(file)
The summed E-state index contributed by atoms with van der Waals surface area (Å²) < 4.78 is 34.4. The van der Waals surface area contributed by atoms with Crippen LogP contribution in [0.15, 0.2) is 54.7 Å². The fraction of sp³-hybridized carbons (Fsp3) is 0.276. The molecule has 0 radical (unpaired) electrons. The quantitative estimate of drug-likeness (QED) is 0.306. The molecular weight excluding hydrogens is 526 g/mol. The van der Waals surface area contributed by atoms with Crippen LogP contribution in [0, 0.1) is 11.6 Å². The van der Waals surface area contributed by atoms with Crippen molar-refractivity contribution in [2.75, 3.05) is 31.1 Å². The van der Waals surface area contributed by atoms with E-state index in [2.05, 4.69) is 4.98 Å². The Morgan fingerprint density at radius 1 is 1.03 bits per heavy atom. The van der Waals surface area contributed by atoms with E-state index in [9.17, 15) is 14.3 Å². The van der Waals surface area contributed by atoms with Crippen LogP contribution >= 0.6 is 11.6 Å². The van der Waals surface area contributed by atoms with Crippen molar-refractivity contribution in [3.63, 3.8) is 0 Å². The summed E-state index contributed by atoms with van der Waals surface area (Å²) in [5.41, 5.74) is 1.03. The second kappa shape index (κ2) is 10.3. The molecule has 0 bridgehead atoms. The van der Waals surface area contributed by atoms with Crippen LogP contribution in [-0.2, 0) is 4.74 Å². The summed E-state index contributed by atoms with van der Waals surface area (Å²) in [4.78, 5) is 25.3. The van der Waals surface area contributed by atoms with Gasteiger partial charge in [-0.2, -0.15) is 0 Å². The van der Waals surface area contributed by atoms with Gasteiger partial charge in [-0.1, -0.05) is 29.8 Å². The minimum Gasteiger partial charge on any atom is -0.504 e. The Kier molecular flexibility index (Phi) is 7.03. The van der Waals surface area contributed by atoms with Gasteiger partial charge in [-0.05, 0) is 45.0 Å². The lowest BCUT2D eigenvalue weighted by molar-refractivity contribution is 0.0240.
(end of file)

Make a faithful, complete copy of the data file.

The summed E-state index contributed by atoms with van der Waals surface area (Å²) < 4.78 is 34.4. The van der Waals surface area contributed by atoms with Crippen LogP contribution in [0.15, 0.2) is 54.7 Å². The fraction of sp³-hybridized carbons (Fsp3) is 0.276. The molecule has 0 radical (unpaired) electrons. The quantitative estimate of drug-likeness (QED) is 0.306. The molecular weight excluding hydrogens is 526 g/mol. The van der Waals surface area contributed by atoms with Crippen LogP contribution in [0, 0.1) is 11.6 Å². The van der Waals surface area contributed by atoms with Crippen molar-refractivity contribution in [2.75, 3.05) is 31.1 Å². The van der Waals surface area contributed by atoms with E-state index in [2.05, 4.69) is 4.98 Å². The Morgan fingerprint density at radius 1 is 1.03 bits per heavy atom. The van der Waals surface area contributed by atoms with E-state index in [9.17, 15) is 14.3 Å². The van der Waals surface area contributed by atoms with Crippen LogP contribution >= 0.6 is 11.6 Å². The van der Waals surface area contributed by atoms with Crippen molar-refractivity contribution in [3.63, 3.8) is 0 Å². The summed E-state index contributed by atoms with van der Waals surface area (Å²) in [5.41, 5.74) is 1.03. The second kappa shape index (κ2) is 10.3. The molecule has 0 bridgehead atoms. The van der Waals surface area contributed by atoms with Crippen LogP contribution in [-0.2, 0) is 4.74 Å². The summed E-state index contributed by atoms with van der Waals surface area (Å²) in [4.78, 5) is 25.3. The van der Waals surface area contributed by atoms with Gasteiger partial charge in [-0.2, -0.15) is 0 Å². The van der Waals surface area contributed by atoms with Gasteiger partial charge in [-0.1, -0.05) is 29.8 Å². The minimum Gasteiger partial charge on any atom is -0.504 e. The Kier molecular flexibility index (Phi) is 7.03. The van der Waals surface area contributed by atoms with Gasteiger partial charge in [-0.05, 0) is 45.0 Å². The lowest BCUT2D eigenvalue weighted by molar-refractivity contribution is 0.0240.